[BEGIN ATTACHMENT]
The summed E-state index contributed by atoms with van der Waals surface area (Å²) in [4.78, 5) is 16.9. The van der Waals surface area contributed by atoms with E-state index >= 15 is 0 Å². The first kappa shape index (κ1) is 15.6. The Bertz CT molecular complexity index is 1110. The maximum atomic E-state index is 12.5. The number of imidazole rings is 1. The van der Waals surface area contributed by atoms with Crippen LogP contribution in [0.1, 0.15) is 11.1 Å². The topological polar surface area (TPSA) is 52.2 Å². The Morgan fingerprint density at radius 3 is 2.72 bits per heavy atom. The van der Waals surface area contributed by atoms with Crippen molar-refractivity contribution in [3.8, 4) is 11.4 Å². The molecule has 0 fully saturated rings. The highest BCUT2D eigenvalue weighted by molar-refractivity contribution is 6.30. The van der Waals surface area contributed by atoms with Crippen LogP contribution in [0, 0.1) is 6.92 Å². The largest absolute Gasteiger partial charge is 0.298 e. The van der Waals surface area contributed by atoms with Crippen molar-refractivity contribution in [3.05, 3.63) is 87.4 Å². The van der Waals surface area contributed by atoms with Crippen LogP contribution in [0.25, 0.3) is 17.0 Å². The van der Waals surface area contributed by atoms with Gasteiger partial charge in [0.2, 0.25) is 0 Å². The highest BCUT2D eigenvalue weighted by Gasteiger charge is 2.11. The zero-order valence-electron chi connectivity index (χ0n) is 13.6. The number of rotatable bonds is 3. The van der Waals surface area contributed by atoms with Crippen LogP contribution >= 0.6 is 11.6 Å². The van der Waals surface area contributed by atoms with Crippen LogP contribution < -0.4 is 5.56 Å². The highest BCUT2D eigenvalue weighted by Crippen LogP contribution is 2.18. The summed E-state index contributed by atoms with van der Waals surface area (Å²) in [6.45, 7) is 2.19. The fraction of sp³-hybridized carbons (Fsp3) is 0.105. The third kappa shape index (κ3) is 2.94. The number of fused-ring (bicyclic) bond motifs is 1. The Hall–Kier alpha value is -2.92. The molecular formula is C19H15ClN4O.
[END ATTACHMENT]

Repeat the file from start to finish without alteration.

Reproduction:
The summed E-state index contributed by atoms with van der Waals surface area (Å²) in [4.78, 5) is 16.9. The van der Waals surface area contributed by atoms with E-state index >= 15 is 0 Å². The first kappa shape index (κ1) is 15.6. The Bertz CT molecular complexity index is 1110. The maximum atomic E-state index is 12.5. The number of imidazole rings is 1. The van der Waals surface area contributed by atoms with Crippen LogP contribution in [0.1, 0.15) is 11.1 Å². The topological polar surface area (TPSA) is 52.2 Å². The Morgan fingerprint density at radius 3 is 2.72 bits per heavy atom. The van der Waals surface area contributed by atoms with Crippen molar-refractivity contribution in [3.8, 4) is 11.4 Å². The molecule has 0 fully saturated rings. The highest BCUT2D eigenvalue weighted by molar-refractivity contribution is 6.30. The van der Waals surface area contributed by atoms with Crippen LogP contribution in [0, 0.1) is 6.92 Å². The largest absolute Gasteiger partial charge is 0.298 e. The van der Waals surface area contributed by atoms with Crippen molar-refractivity contribution in [3.05, 3.63) is 87.4 Å². The van der Waals surface area contributed by atoms with Crippen LogP contribution in [0.25, 0.3) is 17.0 Å². The van der Waals surface area contributed by atoms with Gasteiger partial charge in [0.2, 0.25) is 0 Å². The highest BCUT2D eigenvalue weighted by Gasteiger charge is 2.11. The zero-order valence-electron chi connectivity index (χ0n) is 13.6. The number of rotatable bonds is 3. The van der Waals surface area contributed by atoms with Crippen LogP contribution >= 0.6 is 11.6 Å². The van der Waals surface area contributed by atoms with Crippen LogP contribution < -0.4 is 5.56 Å². The highest BCUT2D eigenvalue weighted by Crippen LogP contribution is 2.18. The summed E-state index contributed by atoms with van der Waals surface area (Å²) in [6.45, 7) is 2.19. The fraction of sp³-hybridized carbons (Fsp3) is 0.105. The third kappa shape index (κ3) is 2.94. The number of fused-ring (bicyclic) bond motifs is 1. The Hall–Kier alpha value is -2.92. The molecular formula is C19H15ClN4O.